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    Certainly. [​IMG] The Peshitta is NOT dominantly "Alexandrian" or anything like that. In most places, it is strongly in agreement with the TR. The vast majority of the phrases (and verses) which are in the TR but not in "modern versions", ARE in the Peshitta. A very noteable exception which I just noticed I haven't put on my table yet (but I have now), is 1 John 5:7, which is not present in the Peshitta.

    Absolutely. [​IMG]
     
  11. HankD

    HankD
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    Thanks Brian,

    You also said...
    That’s not all that is missing…

    HankD
     
  12. Scott J

    Scott J
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    This has turned into a very educational thread. Kudos to you guys.

    Hank, I did have a question based on your last few posts though. Are you moving away from the TRO position towards more of a Majority Text position? The Peshitta would seem to be a very strong support for favoring the Majority/Byzantine.
     
  13. BrianT

    BrianT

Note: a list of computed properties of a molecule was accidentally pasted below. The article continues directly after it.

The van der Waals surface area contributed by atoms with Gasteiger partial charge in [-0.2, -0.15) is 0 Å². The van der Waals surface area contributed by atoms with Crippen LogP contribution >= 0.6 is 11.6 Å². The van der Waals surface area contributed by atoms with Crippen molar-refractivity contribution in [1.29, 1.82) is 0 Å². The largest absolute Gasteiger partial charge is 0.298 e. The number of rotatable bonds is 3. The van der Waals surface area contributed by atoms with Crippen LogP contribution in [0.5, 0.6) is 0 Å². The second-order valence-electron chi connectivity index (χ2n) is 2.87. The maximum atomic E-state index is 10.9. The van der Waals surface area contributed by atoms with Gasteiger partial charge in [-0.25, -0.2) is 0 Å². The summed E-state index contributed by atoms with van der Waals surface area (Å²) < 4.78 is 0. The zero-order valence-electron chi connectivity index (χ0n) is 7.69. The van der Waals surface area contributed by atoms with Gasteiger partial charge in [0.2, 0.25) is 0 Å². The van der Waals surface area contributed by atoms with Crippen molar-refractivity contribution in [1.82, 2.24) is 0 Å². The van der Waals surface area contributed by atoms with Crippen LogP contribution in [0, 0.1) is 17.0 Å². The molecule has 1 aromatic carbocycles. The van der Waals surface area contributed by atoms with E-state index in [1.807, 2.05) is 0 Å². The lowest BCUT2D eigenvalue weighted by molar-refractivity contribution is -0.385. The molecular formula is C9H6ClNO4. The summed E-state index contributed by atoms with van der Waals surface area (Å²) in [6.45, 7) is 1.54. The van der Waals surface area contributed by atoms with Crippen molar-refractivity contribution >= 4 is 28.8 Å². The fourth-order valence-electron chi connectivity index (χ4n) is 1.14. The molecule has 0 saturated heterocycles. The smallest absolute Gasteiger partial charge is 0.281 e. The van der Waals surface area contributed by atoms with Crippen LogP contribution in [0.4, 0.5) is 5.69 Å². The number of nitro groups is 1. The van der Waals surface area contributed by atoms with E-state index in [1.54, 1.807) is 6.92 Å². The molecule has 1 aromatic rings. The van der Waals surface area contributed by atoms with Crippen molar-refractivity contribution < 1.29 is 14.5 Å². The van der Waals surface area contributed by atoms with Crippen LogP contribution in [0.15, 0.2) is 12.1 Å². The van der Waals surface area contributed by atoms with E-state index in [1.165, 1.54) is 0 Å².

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    </font>[/QUOTE]According to author James Trimm, those books were not accepted into the canon of the Eastern Church until "508 C.E.", which is after the earliest Peshitta manuscripts are dated, so early Peshitta manuscripts don't contain those books while later ones do. So some copies of the Peshitta today (translated or not) contain those books and some don't, depending on whether the publisher choose to follow their early canon or their later canon. The "Philoxenian" is sometimes the term used for the Peshitta with addition of the 5 books, but I'm not sure if this is technically different from the Peshitta or not.

    Here's some handy, interesting links:

    Detailed info about the various ancient Syrian versions, including the Peshitta. (Also, this site is awesome in general, tons of info about all aspects of textual criticism and history of scripture)
    http://www.skypoint.com/~waltzmn/Versions.html#Syriac

    Lots of info, including a Peshitta Aramaic/English interlinear of the Gospels:
    http://www.peshitta.org/

    [ September 08, 2003, 02:50 PM: Message edited by: BrianT ]
     
  14. BrianT

    BrianT
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    Here's two more online English translations of the Peshitta (NT only), both done in the mid-19th century:

    http://www.peshitta.com/
     
  15. HankD